The date is set for Saturday, November 7 at 12.00pm at the track entrance (allow 30-40mins if cycling from the bottom of Ziggy).
We will be offering liquid refreshments at the Ziggy carpark during the afternoon so you can rehydrate before you head up for another lap :)
This intermediate-grade, digger-benched track descends from near the top of Corkscrew, to emerge 4kms later at the Ziggy/Corkscrew hub. The Jaws extension continues on in a similar vein to the 1km 'first stage', opened in March 2014 and exiting onto Velocity, albeit as if Jaws had been fed some steroids.
If you already whoop 'n' holler on 'Jaws1', you'll be frightening the birds on what follows!
It's still suitable for intermediate-level riders but those with more advanced skills will be able to enjoy the extra gravity the descent allows.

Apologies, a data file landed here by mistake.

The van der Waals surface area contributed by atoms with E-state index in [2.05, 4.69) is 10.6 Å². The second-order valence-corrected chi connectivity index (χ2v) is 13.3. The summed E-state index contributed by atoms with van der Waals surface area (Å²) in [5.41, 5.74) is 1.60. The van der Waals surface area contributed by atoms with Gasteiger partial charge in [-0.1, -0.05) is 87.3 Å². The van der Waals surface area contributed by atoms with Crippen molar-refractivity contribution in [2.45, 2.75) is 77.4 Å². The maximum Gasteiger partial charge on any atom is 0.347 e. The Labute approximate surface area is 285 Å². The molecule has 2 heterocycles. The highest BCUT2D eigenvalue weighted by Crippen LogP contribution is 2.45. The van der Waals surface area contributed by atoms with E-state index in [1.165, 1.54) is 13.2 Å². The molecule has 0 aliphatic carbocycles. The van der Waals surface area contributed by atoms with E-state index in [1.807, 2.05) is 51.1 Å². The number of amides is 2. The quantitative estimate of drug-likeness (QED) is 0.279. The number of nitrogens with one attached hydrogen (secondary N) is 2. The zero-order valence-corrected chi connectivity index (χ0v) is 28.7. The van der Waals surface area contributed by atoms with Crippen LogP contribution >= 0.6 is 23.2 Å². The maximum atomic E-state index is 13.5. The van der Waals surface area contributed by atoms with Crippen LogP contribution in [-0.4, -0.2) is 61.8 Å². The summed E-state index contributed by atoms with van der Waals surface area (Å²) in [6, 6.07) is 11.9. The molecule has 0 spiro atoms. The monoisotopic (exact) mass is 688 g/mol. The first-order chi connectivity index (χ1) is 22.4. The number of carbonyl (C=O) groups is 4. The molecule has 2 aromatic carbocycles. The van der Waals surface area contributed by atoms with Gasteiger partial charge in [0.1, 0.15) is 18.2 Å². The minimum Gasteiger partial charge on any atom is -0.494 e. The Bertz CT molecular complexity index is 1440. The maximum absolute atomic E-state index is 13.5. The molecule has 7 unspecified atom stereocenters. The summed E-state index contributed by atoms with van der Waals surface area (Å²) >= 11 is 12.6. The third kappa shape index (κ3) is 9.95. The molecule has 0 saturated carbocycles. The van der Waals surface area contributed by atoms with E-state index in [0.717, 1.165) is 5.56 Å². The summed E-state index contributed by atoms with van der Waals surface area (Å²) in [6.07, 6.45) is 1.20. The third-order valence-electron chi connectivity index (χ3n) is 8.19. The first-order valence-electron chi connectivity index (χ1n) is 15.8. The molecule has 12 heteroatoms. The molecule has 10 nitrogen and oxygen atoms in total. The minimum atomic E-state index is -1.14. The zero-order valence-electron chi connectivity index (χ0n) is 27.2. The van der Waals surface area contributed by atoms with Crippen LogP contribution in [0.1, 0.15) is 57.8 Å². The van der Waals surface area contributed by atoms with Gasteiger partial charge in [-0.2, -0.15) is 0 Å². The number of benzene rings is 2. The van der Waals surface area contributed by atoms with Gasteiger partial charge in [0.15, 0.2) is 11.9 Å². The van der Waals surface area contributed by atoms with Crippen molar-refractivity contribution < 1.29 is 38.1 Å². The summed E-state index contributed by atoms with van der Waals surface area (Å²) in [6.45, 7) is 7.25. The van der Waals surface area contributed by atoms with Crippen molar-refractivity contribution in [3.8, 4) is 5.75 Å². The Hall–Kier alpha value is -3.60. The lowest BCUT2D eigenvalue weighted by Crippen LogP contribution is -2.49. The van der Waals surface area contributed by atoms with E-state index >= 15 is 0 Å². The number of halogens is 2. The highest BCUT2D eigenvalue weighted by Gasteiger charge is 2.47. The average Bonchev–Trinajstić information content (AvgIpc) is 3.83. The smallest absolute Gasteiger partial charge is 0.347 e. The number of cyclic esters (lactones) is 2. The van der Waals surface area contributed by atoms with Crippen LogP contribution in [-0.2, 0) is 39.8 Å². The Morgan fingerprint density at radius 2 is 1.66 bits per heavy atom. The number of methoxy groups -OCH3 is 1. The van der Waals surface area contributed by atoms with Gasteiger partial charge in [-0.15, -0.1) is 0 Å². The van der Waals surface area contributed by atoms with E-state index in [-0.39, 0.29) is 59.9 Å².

Four kilometres is a lot of track so, like Jaws1, you'll experience a few pedally sections where we've taken you deep into steep-sided gullies clad in native bush. Not only do these give you a chance to regroup with your riding buddies and catch your breath, they reveal some of the Park's hidden treasures. Ancient rimu, majestic beech trees, towering tree ferns and verdant broadleaf understory - all providing a home for the Park's outstanding birdlife.
Much as you'll enjoy racing to the bottom, at least once you may want to pause in a couple of the gullies, especially on a hot day, and take in some of the beauty that surrounds you...
With the track's completion, I thought it timely to reflect on some of the challenges we encountered in the course of its construction.